Donald Trump might already be putting together a Plan B for if he loses the election. At least that's how it seems to CNN's Brian Stelter, who pointed to recent developments in the Trump campaign that put the former reality TV star in a good position to launch a conservative media organization following a loss in November:
Thinking past November 8... Trump has a great team in place for a new television network or digital media startup https://t.co/IF9ZU55NTI
— Brian Stelter (@brianstelter) August 17, 2016
"If he's thinking he might lose the election, what he might want to do is launch a new television channel, or launch a new giant website, or a new subscription service. He might be thinking about a media enterprise. And if he is, [Fox News founder] Roger Ailes and [Breitbart executive chairman] Steve Bannon are the men you want in your corner," Stelter said.
Trump has long been rumored to be eyeing a possible post-election television venture, with Vanity Fair writing in June that a person close to Trump suggested he has "become irked by his ability to create revenue for other media organizations without being able to take a cut himself. Such a situation 'brings him to the conclusion that he has the business acumen and the ratings for his own network.'"
While The Washington Post's Greg Sargent thinks at this point the entire scenario sounds rather conspiratorial, he admits: "Perhaps Trump is very consciously sticking to his strategy of fusing white nationalism with rousing WWE style political entertainment, and very consciously avoiding broader demographic outreach that might dilute this approach's appeal to his core constituencies, in order to split off a chunk of the GOP and keep it for himself later as a following and national audience."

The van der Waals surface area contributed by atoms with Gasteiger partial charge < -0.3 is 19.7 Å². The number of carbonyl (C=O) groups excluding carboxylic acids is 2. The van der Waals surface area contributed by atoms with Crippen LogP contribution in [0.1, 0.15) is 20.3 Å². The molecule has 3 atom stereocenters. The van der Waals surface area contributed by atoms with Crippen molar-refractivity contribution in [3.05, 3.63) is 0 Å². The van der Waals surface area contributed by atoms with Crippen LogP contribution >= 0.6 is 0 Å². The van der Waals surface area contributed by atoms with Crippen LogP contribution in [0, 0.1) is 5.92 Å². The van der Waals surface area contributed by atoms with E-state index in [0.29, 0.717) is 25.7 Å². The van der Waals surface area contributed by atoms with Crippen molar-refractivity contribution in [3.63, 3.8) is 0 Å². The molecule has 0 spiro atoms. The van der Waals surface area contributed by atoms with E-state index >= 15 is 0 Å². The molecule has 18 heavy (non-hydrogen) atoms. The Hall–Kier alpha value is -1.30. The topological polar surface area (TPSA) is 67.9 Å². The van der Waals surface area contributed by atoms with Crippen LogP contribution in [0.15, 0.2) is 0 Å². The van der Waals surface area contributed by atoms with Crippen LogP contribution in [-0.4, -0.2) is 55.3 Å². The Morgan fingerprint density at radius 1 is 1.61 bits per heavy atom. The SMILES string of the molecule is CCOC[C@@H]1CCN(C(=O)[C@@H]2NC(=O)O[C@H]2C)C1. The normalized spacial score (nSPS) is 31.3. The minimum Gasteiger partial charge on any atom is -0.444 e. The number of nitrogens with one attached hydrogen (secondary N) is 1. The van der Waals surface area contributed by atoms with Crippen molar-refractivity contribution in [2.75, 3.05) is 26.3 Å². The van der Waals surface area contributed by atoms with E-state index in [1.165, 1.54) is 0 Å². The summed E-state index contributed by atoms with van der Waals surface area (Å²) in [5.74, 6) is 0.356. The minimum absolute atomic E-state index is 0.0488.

Everyone seems to agree, though, that the situation certainly "bears watching." Jeva Lange
It's a plan Mr. Pink could get behind: Major New York City restaurateur Danny Meyer, the owner of 13 restaurants in the Union Square Hospitality Group, plans to phase out tipping at his restaurants — a move he hopes will benefit both his wait staff and kitchen staff. The no-tips model, common in Europe, means the menu prices will be all-inclusive, with some items going up in cost by as much as 35 percent, The New York Post reports.
The changes will start at The Modern, a sophisticated cafe and dining room at the Museum of Modern Art, and continue to be rolled out across Meyer's other restaurants in 2016, including Blue Smoke, the Union Square Cafe, and Gramercy Tavern. It's all a part of a vision that's been in the works for Meyer since 1994, when he wrote in a newsletter that "the American system of tipping is awkward for all parties involved."
"I'd see nights where waiters were crying because somebody from Europe would walk out without leaving a tip," Meyer explained to Eater. Meyer further elaborated to The New York Times that the gap between kitchen and dining room staff has "grown by leaps and bounds," with kitchen income increasing "no more than 25 percent" in his 30 years of work, while wait staff have seen increases of 200 percent. Legally, kitchen staff cannot take a cut of the tips made on the dining room floor.
"Think about the opportunity to innovate," Meyer told Eater. "There's not too many more ways I know to roast a chicken, or sous vide a chicken, or do whatever you're supposed to do to a chicken. But fundamentally, the cost of going out to a fine dining restaurant is false. I feel that the prices on menus, for a restaurant that's really trying to offer good value, don't accurately express the true picture of what it costs for the people to make that happen." Jeva Lange